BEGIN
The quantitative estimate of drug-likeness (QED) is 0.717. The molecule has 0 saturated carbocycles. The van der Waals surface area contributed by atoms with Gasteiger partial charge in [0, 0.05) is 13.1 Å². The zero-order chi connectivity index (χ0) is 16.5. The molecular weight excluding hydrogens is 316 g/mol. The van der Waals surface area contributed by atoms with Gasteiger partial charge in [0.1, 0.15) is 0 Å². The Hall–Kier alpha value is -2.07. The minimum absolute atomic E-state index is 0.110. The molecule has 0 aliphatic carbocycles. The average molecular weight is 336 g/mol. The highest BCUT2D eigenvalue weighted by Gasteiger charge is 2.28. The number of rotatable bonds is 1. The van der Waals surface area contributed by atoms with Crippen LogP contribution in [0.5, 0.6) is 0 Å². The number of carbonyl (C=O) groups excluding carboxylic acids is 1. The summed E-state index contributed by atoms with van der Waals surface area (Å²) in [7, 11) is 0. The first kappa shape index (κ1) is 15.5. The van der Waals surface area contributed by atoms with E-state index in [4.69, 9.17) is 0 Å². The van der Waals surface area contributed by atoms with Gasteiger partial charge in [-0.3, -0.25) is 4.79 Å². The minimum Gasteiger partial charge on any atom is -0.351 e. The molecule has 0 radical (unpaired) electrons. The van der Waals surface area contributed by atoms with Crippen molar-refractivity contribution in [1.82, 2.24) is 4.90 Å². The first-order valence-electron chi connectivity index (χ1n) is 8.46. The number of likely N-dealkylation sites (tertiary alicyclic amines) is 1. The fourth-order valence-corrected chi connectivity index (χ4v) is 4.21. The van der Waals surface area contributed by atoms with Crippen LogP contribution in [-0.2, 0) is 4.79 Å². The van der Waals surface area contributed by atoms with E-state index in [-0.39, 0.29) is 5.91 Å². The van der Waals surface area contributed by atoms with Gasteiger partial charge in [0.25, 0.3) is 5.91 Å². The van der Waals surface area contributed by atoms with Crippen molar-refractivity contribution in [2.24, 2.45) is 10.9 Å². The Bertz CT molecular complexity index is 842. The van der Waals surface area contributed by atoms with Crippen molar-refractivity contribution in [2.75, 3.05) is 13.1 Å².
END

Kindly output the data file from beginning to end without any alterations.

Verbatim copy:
The quantitative estimate of drug-likeness (QED) is 0.717. The molecule has 0 saturated carbocycles. The van der Waals surface area contributed by atoms with Gasteiger partial charge in [0, 0.05) is 13.1 Å². The zero-order chi connectivity index (χ0) is 16.5. The molecular weight excluding hydrogens is 316 g/mol. The van der Waals surface area contributed by atoms with Gasteiger partial charge in [0.1, 0.15) is 0 Å². The Hall–Kier alpha value is -2.07. The minimum absolute atomic E-state index is 0.110. The molecule has 0 aliphatic carbocycles. The average molecular weight is 336 g/mol. The highest BCUT2D eigenvalue weighted by Gasteiger charge is 2.28. The number of rotatable bonds is 1. The van der Waals surface area contributed by atoms with Crippen LogP contribution in [0.5, 0.6) is 0 Å². The number of carbonyl (C=O) groups excluding carboxylic acids is 1. The summed E-state index contributed by atoms with van der Waals surface area (Å²) in [7, 11) is 0. The first kappa shape index (κ1) is 15.5. The van der Waals surface area contributed by atoms with E-state index in [4.69, 9.17) is 0 Å². The van der Waals surface area contributed by atoms with Gasteiger partial charge in [-0.3, -0.25) is 4.79 Å². The minimum Gasteiger partial charge on any atom is -0.351 e. The molecule has 0 radical (unpaired) electrons. The van der Waals surface area contributed by atoms with Crippen molar-refractivity contribution in [1.82, 2.24) is 4.90 Å². The first-order valence-electron chi connectivity index (χ1n) is 8.46. The number of likely N-dealkylation sites (tertiary alicyclic amines) is 1. The fourth-order valence-corrected chi connectivity index (χ4v) is 4.21. The van der Waals surface area contributed by atoms with Crippen LogP contribution in [-0.2, 0) is 4.79 Å². The van der Waals surface area contributed by atoms with E-state index in [-0.39, 0.29) is 5.91 Å². The van der Waals surface area contributed by atoms with Gasteiger partial charge in [0.25, 0.3) is 5.91 Å². The van der Waals surface area contributed by atoms with Crippen molar-refractivity contribution in [2.24, 2.45) is 10.9 Å². The Bertz CT molecular complexity index is 842. The van der Waals surface area contributed by atoms with Crippen molar-refractivity contribution in [2.75, 3.05) is 13.1 Å².